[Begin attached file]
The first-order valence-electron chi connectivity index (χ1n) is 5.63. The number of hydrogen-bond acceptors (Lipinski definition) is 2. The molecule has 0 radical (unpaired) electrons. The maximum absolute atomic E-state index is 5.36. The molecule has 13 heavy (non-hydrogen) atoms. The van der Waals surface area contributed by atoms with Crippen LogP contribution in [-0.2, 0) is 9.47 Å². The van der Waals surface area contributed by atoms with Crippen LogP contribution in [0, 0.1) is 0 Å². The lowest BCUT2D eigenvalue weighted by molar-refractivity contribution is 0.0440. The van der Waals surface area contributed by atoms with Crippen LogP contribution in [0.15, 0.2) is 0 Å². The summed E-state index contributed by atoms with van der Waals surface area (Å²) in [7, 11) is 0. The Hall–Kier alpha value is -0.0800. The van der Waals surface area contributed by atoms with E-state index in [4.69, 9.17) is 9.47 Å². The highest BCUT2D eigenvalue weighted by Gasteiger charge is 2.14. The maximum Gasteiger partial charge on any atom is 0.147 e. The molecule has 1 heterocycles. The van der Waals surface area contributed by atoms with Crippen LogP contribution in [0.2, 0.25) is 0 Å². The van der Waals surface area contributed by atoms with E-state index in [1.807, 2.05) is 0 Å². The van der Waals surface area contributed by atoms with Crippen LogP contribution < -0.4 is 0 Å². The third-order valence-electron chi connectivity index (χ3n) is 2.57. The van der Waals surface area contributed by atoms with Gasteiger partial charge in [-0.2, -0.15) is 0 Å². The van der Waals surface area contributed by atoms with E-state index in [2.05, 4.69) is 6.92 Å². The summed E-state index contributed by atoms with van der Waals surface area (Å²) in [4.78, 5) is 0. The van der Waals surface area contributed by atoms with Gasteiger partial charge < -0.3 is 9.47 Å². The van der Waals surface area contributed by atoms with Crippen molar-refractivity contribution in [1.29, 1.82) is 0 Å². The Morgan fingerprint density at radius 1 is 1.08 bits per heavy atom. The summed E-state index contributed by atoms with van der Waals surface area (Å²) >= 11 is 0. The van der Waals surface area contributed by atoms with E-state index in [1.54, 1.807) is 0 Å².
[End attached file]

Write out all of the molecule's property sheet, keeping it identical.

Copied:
The first-order valence-electron chi connectivity index (χ1n) is 5.63. The number of hydrogen-bond acceptors (Lipinski definition) is 2. The molecule has 0 radical (unpaired) electrons. The maximum absolute atomic E-state index is 5.36. The molecule has 13 heavy (non-hydrogen) atoms. The van der Waals surface area contributed by atoms with Crippen LogP contribution in [-0.2, 0) is 9.47 Å². The van der Waals surface area contributed by atoms with Crippen LogP contribution in [0, 0.1) is 0 Å². The lowest BCUT2D eigenvalue weighted by molar-refractivity contribution is 0.0440. The van der Waals surface area contributed by atoms with Crippen LogP contribution in [0.15, 0.2) is 0 Å². The summed E-state index contributed by atoms with van der Waals surface area (Å²) in [7, 11) is 0. The Hall–Kier alpha value is -0.0800. The van der Waals surface area contributed by atoms with E-state index in [4.69, 9.17) is 9.47 Å². The highest BCUT2D eigenvalue weighted by Gasteiger charge is 2.14. The maximum Gasteiger partial charge on any atom is 0.147 e. The molecule has 1 heterocycles. The van der Waals surface area contributed by atoms with Crippen LogP contribution in [0.2, 0.25) is 0 Å². The van der Waals surface area contributed by atoms with E-state index in [1.807, 2.05) is 0 Å². The van der Waals surface area contributed by atoms with Crippen LogP contribution < -0.4 is 0 Å². The third-order valence-electron chi connectivity index (χ3n) is 2.57. The van der Waals surface area contributed by atoms with Gasteiger partial charge in [-0.2, -0.15) is 0 Å². The van der Waals surface area contributed by atoms with E-state index in [2.05, 4.69) is 6.92 Å². The summed E-state index contributed by atoms with van der Waals surface area (Å²) in [4.78, 5) is 0. The van der Waals surface area contributed by atoms with Gasteiger partial charge < -0.3 is 9.47 Å². The van der Waals surface area contributed by atoms with Crippen molar-refractivity contribution in [1.29, 1.82) is 0 Å². The Morgan fingerprint density at radius 1 is 1.08 bits per heavy atom. The summed E-state index contributed by atoms with van der Waals surface area (Å²) >= 11 is 0. The van der Waals surface area contributed by atoms with E-state index in [1.54, 1.807) is 0 Å².